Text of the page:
ILRI CKM supports ‘gamification for social good’ hackathon

I had the pleasure of attending my very first Gamification Hackathon, ‘Gamify it!’, organized by Deutsche Gesellschaft für Internationale Zusammenarbeit (GIZ) in partnership with iceaddis and eLearning Africa to support the event through documentation, shooting videos and capturing photos. The four-day event (17 and 20 May) took place at iceaddis and African Union headquarters in Addis Ababa, Ethiopia.

This event has brought more than 30 young and talented individuals from all over Africa working in various fields including programmers, designers, problem solvers, and subject matter experts covering issues in sustainable development.

The objective of this Hackathon is to develop applications that can change Africa by the use of game thinking and game mechanics in a non-game contexts, in this case to trigger sustainable changes in social systems.

Gamification for Social Good Hackathon participants

Before we proceed, let me take a moment to explain some of the peculiar words:

Gamification – Is the use of games to engage and motivate people to achieve their goals. Through this people can learn new skills or concepts in a fun and interactive way.

Hackathon – Is a gathering where programmers collaboratively write an application in an extreme manner over a short period of time while working on a particular project.

What happened in iceaddis?

On the first day of the Hackathon, participants were grouped into 5 teams, during the course of the day, they worked on identifying the problem they were going to address, how they would tackle this problem as well as assigning roles to the different team members.

Day two of the hackathon was time for the groundwork exercise done on day one to be turned into usable applications. Presentations on the agile development strategy were presented before the teams where then dispatched to start building their ideas that will be presented to a panel of judges—the presentations were held at the Africa Union building on day three as this was also the opening day of the eLearning Africa Conference.

Facilitators of the Hackathon

What I’ve learned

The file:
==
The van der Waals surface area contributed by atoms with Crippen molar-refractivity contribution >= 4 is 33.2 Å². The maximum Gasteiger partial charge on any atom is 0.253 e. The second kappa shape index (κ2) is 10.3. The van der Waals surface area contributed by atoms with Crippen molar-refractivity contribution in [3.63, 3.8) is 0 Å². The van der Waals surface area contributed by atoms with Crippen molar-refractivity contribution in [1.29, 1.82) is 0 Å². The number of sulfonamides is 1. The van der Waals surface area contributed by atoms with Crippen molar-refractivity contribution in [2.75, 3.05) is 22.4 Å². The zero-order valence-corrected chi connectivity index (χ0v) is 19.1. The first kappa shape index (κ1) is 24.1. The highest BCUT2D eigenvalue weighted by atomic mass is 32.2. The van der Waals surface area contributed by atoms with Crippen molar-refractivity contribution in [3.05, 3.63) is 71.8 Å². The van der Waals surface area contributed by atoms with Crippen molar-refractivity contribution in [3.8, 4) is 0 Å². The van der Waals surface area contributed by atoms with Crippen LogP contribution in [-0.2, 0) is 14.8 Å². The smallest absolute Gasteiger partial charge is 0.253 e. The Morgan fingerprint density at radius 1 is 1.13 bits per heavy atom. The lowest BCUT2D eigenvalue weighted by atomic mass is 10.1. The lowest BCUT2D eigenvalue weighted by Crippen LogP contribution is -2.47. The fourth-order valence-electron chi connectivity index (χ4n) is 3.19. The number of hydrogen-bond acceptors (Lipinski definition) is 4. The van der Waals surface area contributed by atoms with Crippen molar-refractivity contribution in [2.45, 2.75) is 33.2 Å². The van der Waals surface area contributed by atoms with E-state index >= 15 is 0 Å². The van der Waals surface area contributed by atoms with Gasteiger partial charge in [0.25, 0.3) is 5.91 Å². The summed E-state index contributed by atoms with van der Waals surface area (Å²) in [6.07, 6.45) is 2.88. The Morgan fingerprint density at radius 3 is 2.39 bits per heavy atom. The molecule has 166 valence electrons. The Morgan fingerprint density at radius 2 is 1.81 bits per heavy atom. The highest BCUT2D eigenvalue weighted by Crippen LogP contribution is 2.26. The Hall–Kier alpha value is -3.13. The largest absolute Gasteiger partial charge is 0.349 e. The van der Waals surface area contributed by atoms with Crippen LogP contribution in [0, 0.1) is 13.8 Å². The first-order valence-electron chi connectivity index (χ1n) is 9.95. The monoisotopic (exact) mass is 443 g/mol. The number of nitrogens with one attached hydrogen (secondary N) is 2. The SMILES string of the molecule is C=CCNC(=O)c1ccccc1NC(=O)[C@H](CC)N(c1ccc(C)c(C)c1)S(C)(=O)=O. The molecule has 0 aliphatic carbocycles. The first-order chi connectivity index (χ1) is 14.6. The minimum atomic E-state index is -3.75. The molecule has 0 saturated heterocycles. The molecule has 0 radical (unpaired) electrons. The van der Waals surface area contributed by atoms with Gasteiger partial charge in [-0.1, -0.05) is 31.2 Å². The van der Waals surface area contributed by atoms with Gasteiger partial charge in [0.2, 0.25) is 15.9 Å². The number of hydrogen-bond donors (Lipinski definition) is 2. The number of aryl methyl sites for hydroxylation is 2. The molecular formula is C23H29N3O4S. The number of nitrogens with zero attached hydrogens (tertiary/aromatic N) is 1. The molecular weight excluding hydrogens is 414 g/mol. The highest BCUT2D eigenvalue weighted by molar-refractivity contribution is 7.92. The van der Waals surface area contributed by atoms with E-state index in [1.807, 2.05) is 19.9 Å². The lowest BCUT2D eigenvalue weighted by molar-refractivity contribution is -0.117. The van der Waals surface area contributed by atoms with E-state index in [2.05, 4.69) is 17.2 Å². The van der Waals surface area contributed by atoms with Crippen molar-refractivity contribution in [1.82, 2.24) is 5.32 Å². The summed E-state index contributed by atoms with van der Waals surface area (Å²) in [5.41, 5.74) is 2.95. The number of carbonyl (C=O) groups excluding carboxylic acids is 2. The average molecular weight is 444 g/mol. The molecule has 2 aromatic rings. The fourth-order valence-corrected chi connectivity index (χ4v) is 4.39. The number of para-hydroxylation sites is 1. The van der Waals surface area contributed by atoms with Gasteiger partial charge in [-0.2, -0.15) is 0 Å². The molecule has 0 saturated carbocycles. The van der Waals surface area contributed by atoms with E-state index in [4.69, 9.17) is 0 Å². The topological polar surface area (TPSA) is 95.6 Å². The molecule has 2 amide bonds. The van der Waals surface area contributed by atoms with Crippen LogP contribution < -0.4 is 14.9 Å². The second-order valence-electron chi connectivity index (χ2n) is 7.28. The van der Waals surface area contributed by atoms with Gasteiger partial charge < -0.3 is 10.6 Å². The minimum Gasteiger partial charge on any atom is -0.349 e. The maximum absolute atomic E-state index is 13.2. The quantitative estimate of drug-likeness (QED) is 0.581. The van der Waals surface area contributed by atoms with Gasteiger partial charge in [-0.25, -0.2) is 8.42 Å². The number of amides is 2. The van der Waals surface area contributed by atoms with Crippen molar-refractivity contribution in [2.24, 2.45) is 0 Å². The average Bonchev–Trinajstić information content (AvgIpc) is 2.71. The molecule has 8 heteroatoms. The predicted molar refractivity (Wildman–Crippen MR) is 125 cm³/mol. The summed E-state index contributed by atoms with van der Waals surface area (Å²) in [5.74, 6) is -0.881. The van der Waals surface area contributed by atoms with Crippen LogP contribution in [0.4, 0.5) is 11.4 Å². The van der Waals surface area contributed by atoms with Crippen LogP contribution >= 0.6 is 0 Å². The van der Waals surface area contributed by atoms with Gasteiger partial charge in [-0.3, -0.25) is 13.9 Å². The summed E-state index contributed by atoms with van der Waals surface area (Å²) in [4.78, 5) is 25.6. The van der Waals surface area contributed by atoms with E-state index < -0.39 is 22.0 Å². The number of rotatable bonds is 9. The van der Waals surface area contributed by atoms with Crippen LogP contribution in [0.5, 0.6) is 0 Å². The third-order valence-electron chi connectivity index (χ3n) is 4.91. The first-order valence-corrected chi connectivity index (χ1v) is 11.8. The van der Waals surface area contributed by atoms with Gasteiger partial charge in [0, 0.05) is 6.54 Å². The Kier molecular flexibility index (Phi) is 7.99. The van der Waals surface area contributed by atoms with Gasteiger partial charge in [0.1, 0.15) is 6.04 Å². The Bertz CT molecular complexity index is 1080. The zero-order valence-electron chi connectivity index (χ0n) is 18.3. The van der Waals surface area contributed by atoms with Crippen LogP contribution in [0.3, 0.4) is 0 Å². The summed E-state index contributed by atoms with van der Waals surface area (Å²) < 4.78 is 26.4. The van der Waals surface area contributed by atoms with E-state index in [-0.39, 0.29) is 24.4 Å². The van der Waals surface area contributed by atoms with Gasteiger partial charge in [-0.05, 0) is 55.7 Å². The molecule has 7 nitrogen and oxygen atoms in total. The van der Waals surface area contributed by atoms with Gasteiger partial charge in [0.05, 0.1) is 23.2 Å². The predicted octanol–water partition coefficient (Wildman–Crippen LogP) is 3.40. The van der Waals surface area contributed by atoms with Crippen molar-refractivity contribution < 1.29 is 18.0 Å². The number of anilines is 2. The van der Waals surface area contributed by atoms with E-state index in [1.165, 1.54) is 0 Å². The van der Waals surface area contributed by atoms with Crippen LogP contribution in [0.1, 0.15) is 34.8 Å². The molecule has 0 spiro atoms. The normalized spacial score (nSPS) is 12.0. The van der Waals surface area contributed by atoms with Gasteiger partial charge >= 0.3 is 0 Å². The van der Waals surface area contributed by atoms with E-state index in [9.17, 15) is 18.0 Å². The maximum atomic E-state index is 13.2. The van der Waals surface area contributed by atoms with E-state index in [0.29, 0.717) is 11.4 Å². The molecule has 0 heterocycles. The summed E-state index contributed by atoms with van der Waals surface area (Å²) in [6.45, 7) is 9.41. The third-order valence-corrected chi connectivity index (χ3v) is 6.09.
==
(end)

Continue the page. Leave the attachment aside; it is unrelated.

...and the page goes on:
Among all the applications developed, the innovation that got my attention was ‘AfriOne’. The objective of the project is to ‘fight Tribalism’—it aims in fighting tribalism by providing a platform where people can learn about different cultures as well as share about their own cultures using a gamified virtual 3D avatar in a real-world environment.

Software used: Unity – Game engine, tools and multiplatform

Unity is a cross-platform game engine developed by Unity Technologies and used to develop video games for PC, consoles, mobile devices and websites.

Unity3D: It helps us create our own 3D games for the iPhone, iPad, and PC using the powerful Unity Game Engine.

JavaScript to build their website: is a dynamic programming language. It is most commonly used as part of web browsers, whose implementations allow client-side scripts to interact with the user, control the browser, communicate asynchronously, and alter the document content that is displayed.

Appsgeyser to build mobile app for Android: is free web platform that allows converting any web content into an Android App in 2 easy steps. Built to help people to transfer their ideas into apps.

Hardware used:

Cardboard for 3D display: Is a simple Google gadget made out of a few pieces cardboard and a couple of lenses. You slide a smartphone in, and just like that, you have a virtual reality headset. With Cardboard Expeditions, things get much more interesting.

Android Phones: Smartphones and tablet computers with an Android mobile operating system (OS).

Liya Dejene at the Hackathon

I’ve learned that Hackathon is a very effective way to kick-start development, it should not necessarily be a one-time event. I believe, there are advantages to conducting follow-on hackathons to continue the development process from basic design to actual code, creation of media, dealing with change management issues, and internal or external marketing of the resulting instructional products.

All things considered, the hackathon was a success. I loved most of the applications that the participants came up with–such as Build Better Citizen (Zega) in Amharic, Apply Design Thinking (Be the Boss) and Top Bird (Coach Young Entrepreneurs). There were also several other great designs from some very intelligent and talented young people, and the positive and collaborative spirit of the event made for a fun time.

The benefits also exceeded my expectations. In addition to interesting augmented realty apps, I connected with African technology community, made promising new contacts, learned some interesting facilitation techniques and even drew my attention to Gamification. I appreciated their teamwork, enthusiasm, collaboration and engagement which makes me think that I have to practice more back at the office. I also had a lot of fun!

Hackathon Gamification video I produced